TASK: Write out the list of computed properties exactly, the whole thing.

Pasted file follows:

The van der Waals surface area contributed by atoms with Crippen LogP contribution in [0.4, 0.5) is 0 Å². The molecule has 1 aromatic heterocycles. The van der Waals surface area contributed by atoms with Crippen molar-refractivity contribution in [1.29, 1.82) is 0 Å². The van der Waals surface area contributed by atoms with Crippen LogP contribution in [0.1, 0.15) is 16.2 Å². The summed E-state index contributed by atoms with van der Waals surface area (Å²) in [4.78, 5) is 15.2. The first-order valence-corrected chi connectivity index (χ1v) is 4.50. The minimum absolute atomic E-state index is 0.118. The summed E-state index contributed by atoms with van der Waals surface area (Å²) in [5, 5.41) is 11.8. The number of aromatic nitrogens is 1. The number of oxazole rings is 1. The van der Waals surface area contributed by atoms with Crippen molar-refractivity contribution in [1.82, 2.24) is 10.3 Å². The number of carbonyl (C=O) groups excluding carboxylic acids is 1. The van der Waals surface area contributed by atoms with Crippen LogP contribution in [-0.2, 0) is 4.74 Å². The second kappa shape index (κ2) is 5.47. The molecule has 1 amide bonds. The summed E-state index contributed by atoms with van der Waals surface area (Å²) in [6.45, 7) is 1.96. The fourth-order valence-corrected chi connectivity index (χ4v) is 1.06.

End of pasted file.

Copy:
The van der Waals surface area contributed by atoms with Crippen LogP contribution in [0.4, 0.5) is 0 Å². The molecule has 1 aromatic heterocycles. The van der Waals surface area contributed by atoms with Crippen molar-refractivity contribution in [1.29, 1.82) is 0 Å². The van der Waals surface area contributed by atoms with Crippen LogP contribution in [0.1, 0.15) is 16.2 Å². The summed E-state index contributed by atoms with van der Waals surface area (Å²) in [4.78, 5) is 15.2. The first-order valence-corrected chi connectivity index (χ1v) is 4.50. The minimum absolute atomic E-state index is 0.118. The summed E-state index contributed by atoms with van der Waals surface area (Å²) in [5, 5.41) is 11.8. The number of aromatic nitrogens is 1. The number of oxazole rings is 1. The van der Waals surface area contributed by atoms with Crippen molar-refractivity contribution in [1.82, 2.24) is 10.3 Å². The number of carbonyl (C=O) groups excluding carboxylic acids is 1. The van der Waals surface area contributed by atoms with Crippen LogP contribution in [-0.2, 0) is 4.74 Å². The second kappa shape index (κ2) is 5.47. The molecule has 1 amide bonds. The summed E-state index contributed by atoms with van der Waals surface area (Å²) in [6.45, 7) is 1.96. The fourth-order valence-corrected chi connectivity index (χ4v) is 1.06.